Buvette Masthead

From the British Museum: Pompeii Live

Heather Wallace

AD 79. In just 24 hours, two cities in the Bay of Naples in southern Italy were buried by a catastrophic eruption of Mount Vesuvius.

Preserved under ash, the cities lay buried for just over 1,600 years, their rediscovery providing an unparalleled glimpse into the daily life of the Roman Empire.

From the bustling street to the intimate spaces of a Roman home, this major exhibition will take you to the heart of people’s lives in Pompeii and Herculaneum.

Starting a film review by saying I love the British Museum might seem odd, but bear with me, there is method to my madness.

As I was saying, I love the British Museum, and my greatest desire is to be locked in overnight so I can roam around the collection entirely on my own. Any time I’m in London, I make a point of dedicating a couple of days to visiting it. As much as I love it, there are times when I’ve thought “this would be even better if I could look at the objects and eat a choc-top at the same time!” Try this for real though, and you will find yourself swiftly escorted from the museum’s hallowed halls.

So imagine my delight when I read the British Museum was broadcasting a special event to cinemas around the world, including Dendy and Palace Electric right here in Canberra. Thanks to Pompeii Live I was immersed in the British Museum’s latest blockbuster exhibition without enduring a 24-hour plane flight! Being a Roman history buff, the chance to see objects recovered from the volcano-destroyed cities of Pompeii and Herculaneum was a dream come true.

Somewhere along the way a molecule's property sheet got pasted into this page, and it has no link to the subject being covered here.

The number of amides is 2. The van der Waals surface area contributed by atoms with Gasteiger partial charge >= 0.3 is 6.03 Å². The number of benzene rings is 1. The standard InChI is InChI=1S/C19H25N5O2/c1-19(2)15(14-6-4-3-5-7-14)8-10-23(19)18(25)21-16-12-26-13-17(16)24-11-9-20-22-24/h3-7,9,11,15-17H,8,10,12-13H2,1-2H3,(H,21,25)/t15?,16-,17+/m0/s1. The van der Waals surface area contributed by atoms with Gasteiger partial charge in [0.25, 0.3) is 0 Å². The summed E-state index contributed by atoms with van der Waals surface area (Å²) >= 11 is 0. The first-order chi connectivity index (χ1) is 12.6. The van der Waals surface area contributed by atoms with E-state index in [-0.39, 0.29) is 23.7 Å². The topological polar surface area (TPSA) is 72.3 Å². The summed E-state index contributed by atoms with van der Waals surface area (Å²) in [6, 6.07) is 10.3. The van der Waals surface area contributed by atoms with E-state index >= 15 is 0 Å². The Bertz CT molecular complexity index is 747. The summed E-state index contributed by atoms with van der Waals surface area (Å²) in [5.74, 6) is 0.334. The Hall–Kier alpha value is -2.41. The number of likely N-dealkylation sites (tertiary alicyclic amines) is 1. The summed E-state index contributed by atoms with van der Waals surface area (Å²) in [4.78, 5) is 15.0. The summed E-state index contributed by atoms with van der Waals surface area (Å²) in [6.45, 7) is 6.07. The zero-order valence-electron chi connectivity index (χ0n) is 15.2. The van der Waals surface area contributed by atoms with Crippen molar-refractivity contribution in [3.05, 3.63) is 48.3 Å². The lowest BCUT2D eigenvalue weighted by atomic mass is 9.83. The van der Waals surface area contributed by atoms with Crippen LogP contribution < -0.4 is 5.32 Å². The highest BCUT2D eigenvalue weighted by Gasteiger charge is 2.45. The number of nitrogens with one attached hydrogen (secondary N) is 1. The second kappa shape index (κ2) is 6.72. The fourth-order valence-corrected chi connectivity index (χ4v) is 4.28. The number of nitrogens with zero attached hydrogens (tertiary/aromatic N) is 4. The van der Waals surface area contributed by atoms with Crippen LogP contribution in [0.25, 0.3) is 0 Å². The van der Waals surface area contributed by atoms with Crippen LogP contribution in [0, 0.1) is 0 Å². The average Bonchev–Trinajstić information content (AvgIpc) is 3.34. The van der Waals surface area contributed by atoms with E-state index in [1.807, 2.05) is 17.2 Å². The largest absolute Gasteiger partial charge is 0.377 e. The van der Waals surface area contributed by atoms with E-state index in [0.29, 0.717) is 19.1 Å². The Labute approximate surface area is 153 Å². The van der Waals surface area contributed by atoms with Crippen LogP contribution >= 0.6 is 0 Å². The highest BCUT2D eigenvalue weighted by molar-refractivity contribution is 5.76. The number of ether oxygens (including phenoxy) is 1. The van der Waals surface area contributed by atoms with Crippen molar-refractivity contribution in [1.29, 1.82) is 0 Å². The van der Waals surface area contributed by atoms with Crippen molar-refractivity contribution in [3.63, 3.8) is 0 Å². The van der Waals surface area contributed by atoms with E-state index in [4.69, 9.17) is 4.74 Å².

I quickly discovered other benefits to exploring the collection this way. I go to a lot of exhibitions, I am a museum junky, and the one thing I’ve found is that there is a certain serious, contemplative atmosphere to the experience. Even if you go with friends and have had a glass of bubbly first (which I so often do!), you’re still expected to keep your giggles and guffaws to a genteel undertone.

This wasn’t the case with Pompeii Live, where an engaging group of curators were happy to get into the down and dirty of the exhibition, and the audience in their comfy seats responded with plenty of laughs.

I don’t want to give you the impression that it’s all a bundle of laughs though, after all this is the story of how thousands of people died in horrific circumstances. It doesn’t shy away from that fact, but it does balance the horror with a look at what daily life would have been like before the volcanic explosion.

From a look at jewellery and crockery recovered from the drains of Herculaneum to a painted atrium garden and a lesson in using an ancient oven to bake bread, the 90 minute tour was well paced, informative and very entertaining. A particular highlight was the gleeful insights of Cambridge academic Dr Mary Beard, taking us through painted frescos showing a bar scene. She happily pointed out pictures of couples snogging, and didn’t blanche at translating a piece of graffiti calling an unknown person a ‘fellato’. Think about it for a moment and it’ll come to you…